• Encouraging individuals, communities, and nations to engage in dialogue, and ultimately, to do what is ethical;
• Developing and disseminating widely the information and analyses necessary to make wise and ethical decisions;
• Ensuring that decision-making procedures in international food and agriculture policy are well understood and transparent;
• Fostering the use of science and technology in support of a more just and equitable food and agriculture system;
• Ensuring that programs, policies, standards, and decisions always take ethical considerations into account so as to lead to enhanced well-being, environmental protection and improved health;
• Developing codes of ethical conduct where they do not currently exist;
• Periodically reviewing ethical commitments and determining whether or not they are appropriate, in the light of new knowledge and changes in circumstances.
So what does that all mean?
Despite the diversity of ethical issues in agricultural biotechnology, there is a need to understand beliefs and doctrines. This allows coexistence within and across societies, and prevents social conflict.
A technology’s acceptance is based not only on technological soundness, but on how it is perceived to be socially, politically, and economically feasible from the viewpoint of disparate groups.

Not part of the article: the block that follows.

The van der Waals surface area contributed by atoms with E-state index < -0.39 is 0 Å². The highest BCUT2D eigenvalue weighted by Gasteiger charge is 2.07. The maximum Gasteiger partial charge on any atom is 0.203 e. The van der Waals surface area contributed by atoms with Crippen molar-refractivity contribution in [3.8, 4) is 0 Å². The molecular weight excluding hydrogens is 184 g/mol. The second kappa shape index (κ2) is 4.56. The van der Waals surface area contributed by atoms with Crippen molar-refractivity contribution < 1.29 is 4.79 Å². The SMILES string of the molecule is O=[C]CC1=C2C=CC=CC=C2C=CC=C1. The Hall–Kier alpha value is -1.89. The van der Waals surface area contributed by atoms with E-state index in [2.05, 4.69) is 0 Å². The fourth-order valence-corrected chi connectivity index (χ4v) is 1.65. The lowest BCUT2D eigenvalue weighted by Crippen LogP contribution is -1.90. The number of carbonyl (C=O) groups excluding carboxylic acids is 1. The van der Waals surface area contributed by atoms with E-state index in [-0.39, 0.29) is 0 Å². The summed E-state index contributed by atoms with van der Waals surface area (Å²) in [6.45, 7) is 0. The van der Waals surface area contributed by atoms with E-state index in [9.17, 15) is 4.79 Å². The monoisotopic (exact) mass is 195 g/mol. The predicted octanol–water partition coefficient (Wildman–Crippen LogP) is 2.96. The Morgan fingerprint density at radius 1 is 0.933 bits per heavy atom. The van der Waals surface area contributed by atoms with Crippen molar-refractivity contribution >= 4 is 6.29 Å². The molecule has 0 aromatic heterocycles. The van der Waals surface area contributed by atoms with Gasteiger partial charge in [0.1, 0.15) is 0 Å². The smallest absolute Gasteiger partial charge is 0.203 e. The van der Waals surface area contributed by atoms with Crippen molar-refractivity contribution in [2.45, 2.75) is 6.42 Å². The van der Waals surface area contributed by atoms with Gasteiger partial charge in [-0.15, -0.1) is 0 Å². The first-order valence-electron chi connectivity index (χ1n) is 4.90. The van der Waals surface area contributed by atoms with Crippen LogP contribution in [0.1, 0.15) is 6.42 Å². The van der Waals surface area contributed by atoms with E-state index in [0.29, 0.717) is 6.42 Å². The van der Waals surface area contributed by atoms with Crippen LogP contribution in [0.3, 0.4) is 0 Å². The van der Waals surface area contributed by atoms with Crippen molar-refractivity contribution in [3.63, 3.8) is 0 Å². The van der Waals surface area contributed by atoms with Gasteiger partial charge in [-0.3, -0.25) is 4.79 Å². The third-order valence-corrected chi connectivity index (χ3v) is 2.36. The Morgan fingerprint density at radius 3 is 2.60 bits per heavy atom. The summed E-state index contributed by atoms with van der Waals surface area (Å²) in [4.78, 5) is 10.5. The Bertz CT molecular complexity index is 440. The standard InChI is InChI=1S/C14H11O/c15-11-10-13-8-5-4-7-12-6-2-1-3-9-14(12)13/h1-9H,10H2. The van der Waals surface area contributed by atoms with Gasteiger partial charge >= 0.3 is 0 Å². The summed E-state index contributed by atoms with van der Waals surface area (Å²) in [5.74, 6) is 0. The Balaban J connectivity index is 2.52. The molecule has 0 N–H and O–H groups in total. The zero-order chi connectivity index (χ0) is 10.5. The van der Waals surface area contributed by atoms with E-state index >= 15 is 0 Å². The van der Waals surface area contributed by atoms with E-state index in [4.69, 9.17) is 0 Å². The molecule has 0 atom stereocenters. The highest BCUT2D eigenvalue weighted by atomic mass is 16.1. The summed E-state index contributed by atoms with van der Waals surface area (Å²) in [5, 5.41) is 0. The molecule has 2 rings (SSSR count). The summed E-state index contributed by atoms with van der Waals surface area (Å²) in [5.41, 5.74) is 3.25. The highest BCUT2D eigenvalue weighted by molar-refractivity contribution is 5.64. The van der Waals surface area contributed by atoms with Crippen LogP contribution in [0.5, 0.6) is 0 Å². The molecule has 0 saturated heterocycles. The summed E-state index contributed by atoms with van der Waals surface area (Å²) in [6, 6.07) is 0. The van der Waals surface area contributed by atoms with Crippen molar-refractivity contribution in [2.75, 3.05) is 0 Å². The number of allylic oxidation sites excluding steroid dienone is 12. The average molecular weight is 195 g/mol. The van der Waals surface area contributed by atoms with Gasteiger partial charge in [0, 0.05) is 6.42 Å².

An understanding of ethics helps determine what information is needed by society and how to deal with different opinions. A process of negotiation based on trust is essential to enable stakeholders to participate in debates and decision making.
GMOS IN THE USA
More than 35 countries have now banned GMO crops, including around half of the members of the European Union. What would you say to those who feel passionately that the USA should join that list?
One of the goals of our organization is to ensure that people– regulators, academics, citizens, etc. – understand the benefits of the adoption of plant biotechnology.
As our annual study reported, the global adoption of biotechnology continues to increase. More nations, particularly developing nations, are adopting its use in order to address challenges related to increased demands for food and changes to our climate.
Even in the EU, at least two member countries have continued to plant GMO crops while the community imports millions of tons of GMOs for its industries, especially its animal industry.
We hope, as more people understand the benefits biotechnology can provide, that additional regulatory authorities will allow farmers to have access to this important technology.
READ MORE: 40 Healing Foods (Nature’s Medicine)
REGULATING GMO CROPS